Advertisement

The Economic Miracle — and its Limitations

Chapter
  • 34 Downloads
Part of the European History in Perspective book series (EUROHIP)

Abstract

The rise of the Dutch Republic to economic dominance in Europe was astonishingly rapid; its decline a slower, less obvious, though perhaps equally inexorable process. The spectacular growth of the Dutch economy helps to explain why these few provinces in the northern Netherlands could establish their independence against the might of Spain; and this success provided the financial strength that was necessary to sustain the Republic’s position as a major power throughout the seventeenth century. Even the cultural triumphs of this period were, if not caused, then shaped by this prosperity and the social changes which came with it. However, if the seventeenth century witnessed the heights of Dutch success, the stagnation and economic contraction of the last decades of the century heralded the beginnings of decline. Thus the economic history of the seventeenth century is less of a story of unblemished success than used to be thought; in consequence it requires a discussion not only of the causes and nature of Dutch success but also of the later contraction, and of the possible links between the two processes.1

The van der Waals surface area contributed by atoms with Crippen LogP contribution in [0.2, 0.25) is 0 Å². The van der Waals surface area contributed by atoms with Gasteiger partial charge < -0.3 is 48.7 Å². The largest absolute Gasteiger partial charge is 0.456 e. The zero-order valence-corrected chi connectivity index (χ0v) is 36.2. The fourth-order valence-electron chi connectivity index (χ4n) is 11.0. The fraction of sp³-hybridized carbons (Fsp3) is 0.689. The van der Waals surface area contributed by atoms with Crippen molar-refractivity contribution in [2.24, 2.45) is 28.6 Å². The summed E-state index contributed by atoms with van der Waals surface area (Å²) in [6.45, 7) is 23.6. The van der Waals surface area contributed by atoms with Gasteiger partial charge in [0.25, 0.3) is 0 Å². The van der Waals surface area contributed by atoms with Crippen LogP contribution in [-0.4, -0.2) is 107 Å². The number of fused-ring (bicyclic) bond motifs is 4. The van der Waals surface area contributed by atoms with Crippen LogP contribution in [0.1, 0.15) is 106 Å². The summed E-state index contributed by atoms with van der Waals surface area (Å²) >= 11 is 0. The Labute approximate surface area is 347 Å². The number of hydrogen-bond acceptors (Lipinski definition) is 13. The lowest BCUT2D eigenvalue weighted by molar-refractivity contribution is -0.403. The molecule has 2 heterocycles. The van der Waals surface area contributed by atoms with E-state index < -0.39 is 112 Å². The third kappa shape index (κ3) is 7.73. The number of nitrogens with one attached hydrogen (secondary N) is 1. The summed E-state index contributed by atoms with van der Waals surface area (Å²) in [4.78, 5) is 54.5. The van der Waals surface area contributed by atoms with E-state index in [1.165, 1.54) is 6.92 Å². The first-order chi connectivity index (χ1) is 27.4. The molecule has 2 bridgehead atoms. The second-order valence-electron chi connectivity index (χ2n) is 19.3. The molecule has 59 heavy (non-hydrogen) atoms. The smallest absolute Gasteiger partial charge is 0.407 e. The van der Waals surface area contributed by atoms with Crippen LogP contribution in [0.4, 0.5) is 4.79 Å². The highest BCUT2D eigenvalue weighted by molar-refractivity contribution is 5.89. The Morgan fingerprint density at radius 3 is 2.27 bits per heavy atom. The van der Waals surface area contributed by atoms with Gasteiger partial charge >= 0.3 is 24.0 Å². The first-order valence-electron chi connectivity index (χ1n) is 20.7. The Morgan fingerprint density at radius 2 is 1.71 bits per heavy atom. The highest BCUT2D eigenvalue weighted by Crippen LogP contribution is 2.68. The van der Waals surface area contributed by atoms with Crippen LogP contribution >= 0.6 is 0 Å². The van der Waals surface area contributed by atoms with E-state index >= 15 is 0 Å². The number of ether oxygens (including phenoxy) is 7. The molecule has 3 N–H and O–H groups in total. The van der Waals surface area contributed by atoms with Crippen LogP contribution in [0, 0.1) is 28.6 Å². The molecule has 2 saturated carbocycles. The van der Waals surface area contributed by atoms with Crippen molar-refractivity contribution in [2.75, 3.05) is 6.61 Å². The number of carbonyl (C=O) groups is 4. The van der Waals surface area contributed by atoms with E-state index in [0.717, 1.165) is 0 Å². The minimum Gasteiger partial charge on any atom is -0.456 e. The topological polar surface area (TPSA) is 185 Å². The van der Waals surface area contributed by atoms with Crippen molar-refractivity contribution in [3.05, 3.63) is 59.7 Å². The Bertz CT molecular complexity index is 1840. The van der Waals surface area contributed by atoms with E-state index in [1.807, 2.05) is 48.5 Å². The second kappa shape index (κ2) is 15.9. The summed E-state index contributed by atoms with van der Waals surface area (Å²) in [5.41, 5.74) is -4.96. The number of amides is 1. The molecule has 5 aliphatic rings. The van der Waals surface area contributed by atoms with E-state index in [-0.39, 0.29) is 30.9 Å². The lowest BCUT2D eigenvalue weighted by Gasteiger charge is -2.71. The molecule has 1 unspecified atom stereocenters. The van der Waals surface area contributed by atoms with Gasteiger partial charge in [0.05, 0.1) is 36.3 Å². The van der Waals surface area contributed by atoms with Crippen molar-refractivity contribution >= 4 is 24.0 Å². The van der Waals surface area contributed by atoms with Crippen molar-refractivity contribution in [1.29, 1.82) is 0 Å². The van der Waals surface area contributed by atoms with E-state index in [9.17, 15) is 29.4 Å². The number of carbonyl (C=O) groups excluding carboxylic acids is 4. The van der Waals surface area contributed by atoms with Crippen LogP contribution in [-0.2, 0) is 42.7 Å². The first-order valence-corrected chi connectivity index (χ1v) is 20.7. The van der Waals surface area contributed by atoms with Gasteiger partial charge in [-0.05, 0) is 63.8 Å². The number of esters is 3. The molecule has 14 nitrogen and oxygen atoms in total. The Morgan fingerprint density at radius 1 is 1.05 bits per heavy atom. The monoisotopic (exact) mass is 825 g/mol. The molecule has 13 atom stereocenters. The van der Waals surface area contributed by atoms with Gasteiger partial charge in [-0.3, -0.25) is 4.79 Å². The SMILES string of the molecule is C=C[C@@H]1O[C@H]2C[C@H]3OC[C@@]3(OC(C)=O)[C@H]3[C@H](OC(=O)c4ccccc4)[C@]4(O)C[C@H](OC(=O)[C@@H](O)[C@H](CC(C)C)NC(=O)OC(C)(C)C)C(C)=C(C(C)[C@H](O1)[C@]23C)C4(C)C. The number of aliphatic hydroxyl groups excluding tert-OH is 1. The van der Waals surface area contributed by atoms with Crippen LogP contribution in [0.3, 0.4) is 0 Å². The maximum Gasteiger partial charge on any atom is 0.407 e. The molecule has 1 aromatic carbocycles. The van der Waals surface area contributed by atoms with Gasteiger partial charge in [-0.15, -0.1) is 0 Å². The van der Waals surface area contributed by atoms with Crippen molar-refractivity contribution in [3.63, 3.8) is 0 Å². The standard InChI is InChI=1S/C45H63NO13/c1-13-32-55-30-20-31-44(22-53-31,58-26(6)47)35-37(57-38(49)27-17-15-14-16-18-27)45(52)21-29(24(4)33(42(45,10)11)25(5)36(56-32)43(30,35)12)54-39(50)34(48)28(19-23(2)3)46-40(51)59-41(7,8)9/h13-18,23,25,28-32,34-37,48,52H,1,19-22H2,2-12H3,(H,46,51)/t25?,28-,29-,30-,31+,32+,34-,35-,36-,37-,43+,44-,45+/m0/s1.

Preview

Unable to display preview. Download preview PDF.

Unable to display preview. Download preview PDF.

Notes

  1. 1.
    Indispensable to any discussion of the Dutch economy in this period is now Jan de Vries and Ad van der Woude, The First Modern Economy. Success, Failure, and Perseverance of the Dutch Economy, 1500–1815 (Cambridge, 1997).CrossRefGoogle Scholar